Are quintals only metric? The ones you have are equivalent to 100 kilograms. When I was in Guatemala I was under the impression that 1 quintal was equal to 100 pounds.
by Robert Fogt on 03/10/04 at 03:51:14
The unit quintal began life as money, equal to 100 Roman pounds. The Latin word was centenarius, meaning "comprised of 100".
In France the unit was equal to 100 livres, which is about 108 pounds. The unit later became the English hundredweight, which is 100 pounds. The Spanish quintal is 100 libras, about 101 pounds. The Portugese quintal is 128 libras, about 130 pounds.
But all that began 2000 years ago. The traditional terms above are, according to my research, obsolete. Meaning you may still find old documents using them, but all new uses are the metric quintal, equal to 100 kilograms.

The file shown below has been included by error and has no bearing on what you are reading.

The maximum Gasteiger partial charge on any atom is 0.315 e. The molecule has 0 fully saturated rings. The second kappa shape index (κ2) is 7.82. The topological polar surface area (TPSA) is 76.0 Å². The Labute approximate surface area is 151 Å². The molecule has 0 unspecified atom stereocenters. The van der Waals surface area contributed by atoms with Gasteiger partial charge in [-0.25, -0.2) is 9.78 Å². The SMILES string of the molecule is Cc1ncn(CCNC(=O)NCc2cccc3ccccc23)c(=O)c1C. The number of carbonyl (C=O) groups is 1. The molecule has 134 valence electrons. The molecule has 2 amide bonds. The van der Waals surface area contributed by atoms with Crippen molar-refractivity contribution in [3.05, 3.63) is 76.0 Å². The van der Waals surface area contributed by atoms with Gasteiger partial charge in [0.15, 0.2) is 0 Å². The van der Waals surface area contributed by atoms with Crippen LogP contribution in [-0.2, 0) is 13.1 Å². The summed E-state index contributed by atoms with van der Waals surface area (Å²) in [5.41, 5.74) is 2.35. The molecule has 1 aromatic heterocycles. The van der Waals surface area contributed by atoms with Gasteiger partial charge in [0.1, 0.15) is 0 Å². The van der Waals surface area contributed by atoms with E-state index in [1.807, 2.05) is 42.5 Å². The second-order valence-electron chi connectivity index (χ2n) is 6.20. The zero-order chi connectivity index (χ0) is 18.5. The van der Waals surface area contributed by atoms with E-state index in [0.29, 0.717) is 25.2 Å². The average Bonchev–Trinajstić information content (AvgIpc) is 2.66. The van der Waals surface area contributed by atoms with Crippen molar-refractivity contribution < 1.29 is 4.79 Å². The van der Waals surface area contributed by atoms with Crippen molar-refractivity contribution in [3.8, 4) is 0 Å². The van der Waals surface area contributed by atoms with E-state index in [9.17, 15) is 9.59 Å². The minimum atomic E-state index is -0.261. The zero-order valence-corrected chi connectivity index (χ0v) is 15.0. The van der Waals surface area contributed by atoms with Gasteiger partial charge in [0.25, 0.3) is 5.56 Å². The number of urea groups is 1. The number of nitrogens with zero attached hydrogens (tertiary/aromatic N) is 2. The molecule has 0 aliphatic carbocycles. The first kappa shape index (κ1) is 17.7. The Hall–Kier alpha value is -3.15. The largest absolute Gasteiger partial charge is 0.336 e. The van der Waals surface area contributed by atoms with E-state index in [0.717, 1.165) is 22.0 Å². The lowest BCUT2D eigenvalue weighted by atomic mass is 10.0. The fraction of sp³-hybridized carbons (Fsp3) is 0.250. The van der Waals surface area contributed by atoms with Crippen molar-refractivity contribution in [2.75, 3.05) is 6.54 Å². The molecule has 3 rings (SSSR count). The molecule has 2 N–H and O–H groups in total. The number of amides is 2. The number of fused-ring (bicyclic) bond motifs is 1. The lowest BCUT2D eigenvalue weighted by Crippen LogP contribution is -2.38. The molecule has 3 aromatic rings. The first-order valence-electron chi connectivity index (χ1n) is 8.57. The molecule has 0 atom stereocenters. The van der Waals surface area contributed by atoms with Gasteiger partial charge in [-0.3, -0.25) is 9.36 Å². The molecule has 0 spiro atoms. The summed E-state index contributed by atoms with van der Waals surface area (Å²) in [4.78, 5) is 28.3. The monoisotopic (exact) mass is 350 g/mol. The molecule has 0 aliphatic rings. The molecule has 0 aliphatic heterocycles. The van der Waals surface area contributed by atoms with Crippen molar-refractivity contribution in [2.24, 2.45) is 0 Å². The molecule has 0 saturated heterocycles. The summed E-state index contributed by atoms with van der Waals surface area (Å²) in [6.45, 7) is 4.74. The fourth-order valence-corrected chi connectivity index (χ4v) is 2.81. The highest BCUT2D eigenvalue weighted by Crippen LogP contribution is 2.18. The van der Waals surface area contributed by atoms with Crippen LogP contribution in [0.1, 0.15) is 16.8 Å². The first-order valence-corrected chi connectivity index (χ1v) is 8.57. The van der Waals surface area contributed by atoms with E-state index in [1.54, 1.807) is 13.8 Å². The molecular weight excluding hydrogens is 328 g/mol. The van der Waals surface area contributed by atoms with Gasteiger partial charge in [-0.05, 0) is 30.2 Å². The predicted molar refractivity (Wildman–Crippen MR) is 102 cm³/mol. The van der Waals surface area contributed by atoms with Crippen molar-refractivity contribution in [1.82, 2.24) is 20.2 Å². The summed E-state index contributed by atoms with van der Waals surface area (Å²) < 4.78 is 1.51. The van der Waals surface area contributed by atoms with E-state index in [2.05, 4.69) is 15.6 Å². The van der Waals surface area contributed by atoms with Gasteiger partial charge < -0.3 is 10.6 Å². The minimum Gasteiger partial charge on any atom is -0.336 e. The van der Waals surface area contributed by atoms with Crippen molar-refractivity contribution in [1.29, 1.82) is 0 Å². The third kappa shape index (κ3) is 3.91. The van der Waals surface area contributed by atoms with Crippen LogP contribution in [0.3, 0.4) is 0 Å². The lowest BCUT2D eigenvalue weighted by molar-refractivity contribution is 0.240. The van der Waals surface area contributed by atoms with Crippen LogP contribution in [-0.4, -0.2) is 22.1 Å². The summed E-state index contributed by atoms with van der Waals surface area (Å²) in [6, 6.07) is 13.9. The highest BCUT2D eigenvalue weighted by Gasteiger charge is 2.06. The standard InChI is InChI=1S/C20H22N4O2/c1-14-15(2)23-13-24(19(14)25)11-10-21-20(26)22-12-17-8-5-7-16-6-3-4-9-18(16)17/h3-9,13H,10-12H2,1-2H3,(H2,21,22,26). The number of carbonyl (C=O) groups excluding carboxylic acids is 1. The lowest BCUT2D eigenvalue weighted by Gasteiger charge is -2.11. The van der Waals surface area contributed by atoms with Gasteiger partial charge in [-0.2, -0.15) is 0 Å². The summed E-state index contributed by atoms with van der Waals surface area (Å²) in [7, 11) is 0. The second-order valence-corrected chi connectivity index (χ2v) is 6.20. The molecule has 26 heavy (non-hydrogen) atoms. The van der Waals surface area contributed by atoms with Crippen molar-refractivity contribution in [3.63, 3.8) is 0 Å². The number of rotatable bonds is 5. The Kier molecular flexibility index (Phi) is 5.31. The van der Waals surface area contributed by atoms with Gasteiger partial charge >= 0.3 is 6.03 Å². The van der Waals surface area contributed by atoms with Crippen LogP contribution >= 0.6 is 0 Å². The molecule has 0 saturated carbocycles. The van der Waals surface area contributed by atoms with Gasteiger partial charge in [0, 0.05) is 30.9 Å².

I have not been able to determine when the switch to the metric quintal began, so it could be fairly recent. If that is the case than there very well could still be countries using the traditional meanings. Afterall there are still people in the U.S. measuring things in Rods and Hogsheads, which are both obsolete traditional terms.